Everything else had faded into unimportance, though, when he smelt food.

He circled the house at a cautious distance, checking for dogs. No dog. Aye, fine, then. He chose an approach from the side, out of view of any of the few windows. Darted swiftly from bush to ploughshare to midden to house, and plastered himself against the grey stone wall, breathing hard – and breathing in that delicious, savoury aroma. Shite, he was drooling. He wiped his sleeve hastily across his mouth, slithered round the corner, and reached out a hand.

As it happened, the farmstead did boast a dog, which had been attending its absent master in the barn. Both these worthies returning unexpectedly at this point, the dog at once spotted what it assumed to be jiggery-pokery taking place, and gave tongue in an altogether proper manner. Alerted in turn to felonious activity on his premises, the householder instantly joined the affray, armed with a wooden spade, with which he batted Jerry over the head.

As he staggered back against the wall of the house, he had just wit enough left to notice that the farmwife – now sticking out of her window and shrieking like the Glasgow Express – had knocked one of the pasties to the ground, where it was being devoured by the dog, who wore an expression of piety and rewarded virtue that Jerry found really offensive.

Then the farmer hit him again, and he stopped being offended.

It was a well-built byre, the stones fitted carefully and mortared. He wore himself out with shouting and kicking at the door until his gammy leg gave way and he collapsed onto the earthen floor.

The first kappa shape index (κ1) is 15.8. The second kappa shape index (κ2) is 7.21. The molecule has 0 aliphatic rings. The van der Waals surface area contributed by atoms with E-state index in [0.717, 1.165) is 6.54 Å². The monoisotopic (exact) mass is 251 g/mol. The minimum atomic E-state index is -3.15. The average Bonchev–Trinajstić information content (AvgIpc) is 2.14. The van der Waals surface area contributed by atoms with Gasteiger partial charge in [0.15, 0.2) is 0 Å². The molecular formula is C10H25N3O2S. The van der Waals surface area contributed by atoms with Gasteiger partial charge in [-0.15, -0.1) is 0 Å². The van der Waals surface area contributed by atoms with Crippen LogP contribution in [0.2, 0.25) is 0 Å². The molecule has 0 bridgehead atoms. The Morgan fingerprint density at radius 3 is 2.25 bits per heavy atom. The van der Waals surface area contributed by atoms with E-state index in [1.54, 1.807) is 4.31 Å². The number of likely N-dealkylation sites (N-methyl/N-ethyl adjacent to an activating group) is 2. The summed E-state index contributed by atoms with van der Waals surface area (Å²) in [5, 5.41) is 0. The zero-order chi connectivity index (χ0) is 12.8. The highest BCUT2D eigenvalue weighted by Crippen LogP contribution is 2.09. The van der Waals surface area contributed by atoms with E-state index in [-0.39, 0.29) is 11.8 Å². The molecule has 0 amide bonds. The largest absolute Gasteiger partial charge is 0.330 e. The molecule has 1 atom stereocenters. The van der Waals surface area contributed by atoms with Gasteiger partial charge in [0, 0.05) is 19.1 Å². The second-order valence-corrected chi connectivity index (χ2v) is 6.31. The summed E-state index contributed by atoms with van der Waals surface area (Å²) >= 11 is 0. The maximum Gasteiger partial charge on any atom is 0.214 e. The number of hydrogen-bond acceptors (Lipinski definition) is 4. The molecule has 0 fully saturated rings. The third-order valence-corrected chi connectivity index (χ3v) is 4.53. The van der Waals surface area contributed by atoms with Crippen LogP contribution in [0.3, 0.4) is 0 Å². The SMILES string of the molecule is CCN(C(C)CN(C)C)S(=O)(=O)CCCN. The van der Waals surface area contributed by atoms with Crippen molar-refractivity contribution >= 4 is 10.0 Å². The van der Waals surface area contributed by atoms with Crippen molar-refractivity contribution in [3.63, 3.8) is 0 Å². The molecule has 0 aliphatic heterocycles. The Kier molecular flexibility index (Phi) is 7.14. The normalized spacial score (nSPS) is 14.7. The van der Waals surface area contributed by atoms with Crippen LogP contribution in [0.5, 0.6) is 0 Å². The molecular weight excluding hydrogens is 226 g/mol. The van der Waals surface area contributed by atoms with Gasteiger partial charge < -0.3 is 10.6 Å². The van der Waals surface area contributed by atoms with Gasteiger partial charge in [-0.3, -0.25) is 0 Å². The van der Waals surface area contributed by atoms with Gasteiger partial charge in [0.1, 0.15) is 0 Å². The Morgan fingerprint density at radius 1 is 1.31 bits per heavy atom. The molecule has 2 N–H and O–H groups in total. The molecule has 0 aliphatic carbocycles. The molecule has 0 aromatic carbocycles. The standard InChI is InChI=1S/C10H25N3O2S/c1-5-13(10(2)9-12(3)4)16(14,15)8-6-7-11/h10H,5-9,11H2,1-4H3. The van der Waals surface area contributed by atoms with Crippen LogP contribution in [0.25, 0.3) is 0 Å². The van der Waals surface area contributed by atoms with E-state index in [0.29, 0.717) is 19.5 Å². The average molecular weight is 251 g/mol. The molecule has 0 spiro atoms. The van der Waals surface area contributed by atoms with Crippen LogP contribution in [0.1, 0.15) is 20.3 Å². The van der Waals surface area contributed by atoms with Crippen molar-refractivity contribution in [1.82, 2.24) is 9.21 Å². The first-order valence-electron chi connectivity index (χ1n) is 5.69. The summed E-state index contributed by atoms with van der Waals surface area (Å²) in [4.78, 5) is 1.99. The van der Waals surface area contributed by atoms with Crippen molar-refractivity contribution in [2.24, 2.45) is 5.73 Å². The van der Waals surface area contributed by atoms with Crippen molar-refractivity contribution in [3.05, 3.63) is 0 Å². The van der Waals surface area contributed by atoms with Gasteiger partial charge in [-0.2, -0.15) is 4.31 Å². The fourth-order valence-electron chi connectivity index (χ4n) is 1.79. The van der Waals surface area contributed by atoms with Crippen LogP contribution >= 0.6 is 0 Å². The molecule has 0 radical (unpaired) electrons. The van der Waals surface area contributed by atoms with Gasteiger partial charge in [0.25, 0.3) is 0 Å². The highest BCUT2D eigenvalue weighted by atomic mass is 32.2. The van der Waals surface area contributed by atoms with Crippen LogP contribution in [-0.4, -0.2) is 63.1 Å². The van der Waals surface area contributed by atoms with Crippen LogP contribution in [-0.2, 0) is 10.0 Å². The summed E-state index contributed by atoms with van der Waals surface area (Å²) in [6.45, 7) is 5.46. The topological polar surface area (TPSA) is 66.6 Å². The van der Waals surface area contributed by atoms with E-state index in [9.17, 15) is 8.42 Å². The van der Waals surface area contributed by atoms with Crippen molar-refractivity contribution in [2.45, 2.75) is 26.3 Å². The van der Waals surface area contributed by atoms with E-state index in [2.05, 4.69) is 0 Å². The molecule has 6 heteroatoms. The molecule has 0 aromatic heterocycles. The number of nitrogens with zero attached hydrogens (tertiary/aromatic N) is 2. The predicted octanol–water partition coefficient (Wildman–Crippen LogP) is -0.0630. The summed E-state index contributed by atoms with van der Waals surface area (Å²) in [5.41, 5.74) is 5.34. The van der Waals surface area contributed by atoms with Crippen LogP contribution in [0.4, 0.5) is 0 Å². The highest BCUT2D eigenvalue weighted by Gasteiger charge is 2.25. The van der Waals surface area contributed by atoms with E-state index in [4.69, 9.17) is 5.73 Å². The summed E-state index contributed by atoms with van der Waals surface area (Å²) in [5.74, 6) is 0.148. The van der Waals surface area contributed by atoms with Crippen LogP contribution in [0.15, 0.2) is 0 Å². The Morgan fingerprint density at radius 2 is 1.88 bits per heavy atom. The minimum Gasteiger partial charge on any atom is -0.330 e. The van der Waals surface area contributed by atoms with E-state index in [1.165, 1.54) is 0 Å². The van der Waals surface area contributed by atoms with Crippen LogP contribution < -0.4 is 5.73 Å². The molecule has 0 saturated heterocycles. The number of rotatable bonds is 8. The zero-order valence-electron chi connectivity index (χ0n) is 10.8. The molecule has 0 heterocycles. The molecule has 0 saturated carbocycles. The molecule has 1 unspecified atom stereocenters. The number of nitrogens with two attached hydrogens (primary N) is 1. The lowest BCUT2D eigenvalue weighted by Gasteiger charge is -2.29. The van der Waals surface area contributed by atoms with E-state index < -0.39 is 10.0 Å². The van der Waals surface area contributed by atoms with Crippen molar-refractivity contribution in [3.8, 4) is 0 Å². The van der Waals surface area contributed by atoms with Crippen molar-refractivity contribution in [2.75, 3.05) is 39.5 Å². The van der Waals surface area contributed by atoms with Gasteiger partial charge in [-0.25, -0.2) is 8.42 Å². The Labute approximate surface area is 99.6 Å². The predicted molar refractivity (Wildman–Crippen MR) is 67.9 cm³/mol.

‘Now bloody what?’ he muttered. He was damp with sweat from his effort, but it was cold in the byre, with that penetrating damp cold peculiar to the British Isles, that seeps into your bones and makes the joints ache. His knee would give him fits in the morning. The air was saturated with the scent of manure and chilled urine. ‘Why would the bloody Jerries want the damn place?’ he said, and sitting up, huddled into his shirt. It was going to be a frigging long night.

He got up onto his hands and knees and felt carefully round inside the byre, but there was nothing even faintly edible – only a scurf of mouldy hay. Not even the rats would have that; the inside of the place was empty as a drum and silent as a church.

What had happened to the cows? he wondered. Dead of a plague, eaten, sold? Or maybe just not yet back from the summer pastures – though it was late in the year for that, surely.

He sat down again, back against the door, as the wood was marginally less cold than the stone walls. He’d thought about being captured in battle, made prisoner by the Germans – they all had, now and then, though chaps mostly didn’t talk about it. He thought about POW camps, and those camps in Poland, the ones he’d been meant to photograph. Were they as bleak as this? Stupid thing to think of, really.

But he’d got to pass the time ’til morning one way or another, and there were lots of things he’d rather not think about just now. Like what would happen once morning came. He didn’t think breakfast in bed was going to be part of it.